What this does mean is that there is likely a huge number of security holes in a whole range of operating systems that have not been patched – ones that both the good guys and the bad guys are exploiting.  While I am not so concerned about the good guys, I am VERY concerned about the bad guys.

Information for this post came from Bleeping Computer.

Wikileaks Publishes CIA Hacking Tools – Round One

It seems like the spy-guys (or is it spy-people) can’t seem to catch a break.  First it was Snowden; more recently it was Martin – both Booz Allen contractors at the NSA.  Now it is the CIA.  Wikileaks published thousands of documents, which appear to be real, describing CIA hacking tools.  This includes, supposedly, at least a dozen ‘zero-day’ attacks for a variety of platforms including iPhone, Android and Windows.

Assuming this is all real, this will definitely make the CIA’s job harder as vendors patch holes that the CIA has known about for an unknown amount of time – maybe years – and decided to use the attacks rather than telling the vendors and letting them fix the bugs.  This has been the argument about having U.S. Cyber Command being responsible for both hacking and defending us.  Under President Obama there was a protocol to follow that formalized the process of whether they revealed a bug or kept it secret.  That protocol did not stop them from keeping secrets as today’s leaks prove.  That is part of what Wikileaks wants to reveal.  Some people will consider that good; others will consider it bad.

The first set of documents, which Wikileaks calls Vault 7, contains about 8,700 documents of what they call Year Zero.  The documents are purported to come from inside CIA Langley.

This series of documents follows a preview disclosure last month describing the CIA’s efforts to target French political parties and candidates during the 2012 elections – which sounds very similar to what we are accusing Russia of doing here, last year.  What the CIA wanted to do with the information was not disclosed.

Apparently, the CIA’s hacker division called the Center for Cyber Intelligence (CCI), had over 5,000 users and had developed over a thousand hacking tools.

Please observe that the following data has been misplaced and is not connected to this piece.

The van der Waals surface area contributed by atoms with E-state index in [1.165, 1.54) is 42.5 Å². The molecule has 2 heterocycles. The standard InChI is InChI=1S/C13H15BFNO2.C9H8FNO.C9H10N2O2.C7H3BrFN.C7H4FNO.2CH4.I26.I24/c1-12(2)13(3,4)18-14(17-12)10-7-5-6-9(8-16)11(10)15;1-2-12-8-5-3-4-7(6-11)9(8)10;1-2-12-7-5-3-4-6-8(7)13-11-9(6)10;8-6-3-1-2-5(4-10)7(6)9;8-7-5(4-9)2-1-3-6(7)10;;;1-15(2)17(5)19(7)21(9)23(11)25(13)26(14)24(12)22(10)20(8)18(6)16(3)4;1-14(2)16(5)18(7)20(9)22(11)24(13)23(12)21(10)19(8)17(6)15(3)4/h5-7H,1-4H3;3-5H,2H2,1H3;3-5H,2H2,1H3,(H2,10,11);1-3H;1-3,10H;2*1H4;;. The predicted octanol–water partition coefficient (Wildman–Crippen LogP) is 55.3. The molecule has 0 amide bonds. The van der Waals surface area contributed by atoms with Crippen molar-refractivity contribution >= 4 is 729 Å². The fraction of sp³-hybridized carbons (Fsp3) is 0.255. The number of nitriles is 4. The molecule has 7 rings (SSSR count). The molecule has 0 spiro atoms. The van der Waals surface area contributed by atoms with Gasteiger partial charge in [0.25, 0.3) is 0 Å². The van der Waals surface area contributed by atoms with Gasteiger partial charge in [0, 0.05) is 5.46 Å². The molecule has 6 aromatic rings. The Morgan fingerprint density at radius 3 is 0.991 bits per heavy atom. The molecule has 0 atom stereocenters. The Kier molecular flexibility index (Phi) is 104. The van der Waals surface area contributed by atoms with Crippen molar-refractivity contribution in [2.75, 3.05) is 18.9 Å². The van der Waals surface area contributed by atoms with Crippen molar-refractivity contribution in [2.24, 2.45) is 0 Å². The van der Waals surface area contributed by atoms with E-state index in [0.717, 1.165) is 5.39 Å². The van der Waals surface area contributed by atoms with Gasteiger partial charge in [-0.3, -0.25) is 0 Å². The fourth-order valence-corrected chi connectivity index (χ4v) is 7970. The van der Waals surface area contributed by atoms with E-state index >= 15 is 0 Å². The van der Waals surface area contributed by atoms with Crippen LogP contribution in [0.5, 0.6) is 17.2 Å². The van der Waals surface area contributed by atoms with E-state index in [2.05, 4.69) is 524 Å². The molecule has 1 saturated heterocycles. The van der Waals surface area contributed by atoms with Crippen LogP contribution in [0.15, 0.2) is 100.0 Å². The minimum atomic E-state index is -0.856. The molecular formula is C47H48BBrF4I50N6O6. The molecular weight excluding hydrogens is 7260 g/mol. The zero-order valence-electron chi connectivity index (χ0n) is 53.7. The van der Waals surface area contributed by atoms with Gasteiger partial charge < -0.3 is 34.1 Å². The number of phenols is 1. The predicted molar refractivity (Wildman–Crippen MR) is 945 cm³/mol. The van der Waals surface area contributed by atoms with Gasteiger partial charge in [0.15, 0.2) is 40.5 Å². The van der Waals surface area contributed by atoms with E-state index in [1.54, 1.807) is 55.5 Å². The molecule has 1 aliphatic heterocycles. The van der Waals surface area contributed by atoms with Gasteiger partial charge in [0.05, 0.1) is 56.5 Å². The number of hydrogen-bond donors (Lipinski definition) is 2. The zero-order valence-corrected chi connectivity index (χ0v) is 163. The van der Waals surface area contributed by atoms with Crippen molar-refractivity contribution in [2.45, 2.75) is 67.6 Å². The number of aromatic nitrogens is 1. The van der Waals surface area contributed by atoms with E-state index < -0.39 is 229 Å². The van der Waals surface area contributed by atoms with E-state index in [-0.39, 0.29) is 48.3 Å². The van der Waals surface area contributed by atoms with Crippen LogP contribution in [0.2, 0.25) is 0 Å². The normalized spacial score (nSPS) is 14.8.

For what it is worth, Wikileaks says that their source wants to start a debate about whether the CIA has exceeded its authority and whether there is sufficient oversight. Clearly if the CIA develops a tool and the bad guys figure it out, that tool is out of control and there may not be a way to get the genie back in the bottle.

Wikileaks says that it has redacted some information and decided not to release the actual tools because of the risk that represents.

The CIA’s Engineering Development Group (EDG), which is part of CCI, is part of the Directorate for Digital Innovation, one of five directorates inside the CIA.

One of the tools that was disclosed is a tool to infect smart TVs so that they become covert eavesdropping devices, even when supposedly powered off.

Another project was to take over control of cars to perform covert and likely totally undetectable assassinations.  There have been rumors about this in the past when there were some explainable car crashes that killed high profile individuals.

While the iPhone only represents about 15% of the global smart phone market, apparently the CIA has a whole branch dedicated to hacking them.  This is likely due to the status symbol that the iPhone represents in government circles.

The CIA also has techniques to bypass the encryption of apps like Signal, Whatsapp, Wiebo, Confide and others.  They do this not by cracking the encryption, but likely by covertly installing eavesdropping software on the phones to capture the data before it is encrypted or after it is decrypted.

After Snowden revealed that the intelligence community was hoarding zero day vulnerabilities, the Obama administration agreed to a process to decide which vulnerabilities to disclose, but, according to Wikileaks, the CIA did not follow those protocols and continued to hoard zero day vulnerabilities.

There is a huge amount of information released and reporters will likely be reviewing it for weeks, but Wikileaks says that there is much more to come.  How much and when is not clear.

To me, what is most interesting is not that the CIA is doing this – everyone is doing this – but rather, even after Manning, after Snowden, and after Martin, just to name a few massive leaks, the intelligence community doesn’t seem to be able to stop the leaks.

What President Trump will do is not clear.

What Snowden said that he did and I assume what Wikileaks is doing also, is to distribute encrypted copies of unredacted documents to hundreds of media sources with the system set up to automatically distribute the keys if something bad happens to Wikileaks or its embattled founder, Julian Assange.  I don’t know if this is true, but it is that only thing that makes sense to explain why Assange is still alive and Wikileaks is still online.  *IF* it is known to the intelligence community that Wikileaks is in possession of some sort of nuclear option, they are likely to tread much more lightly around Wikileaks.  Given what they have already published, this is certainly not out of the question.

Information for this post came from a Wikileaks Press Release.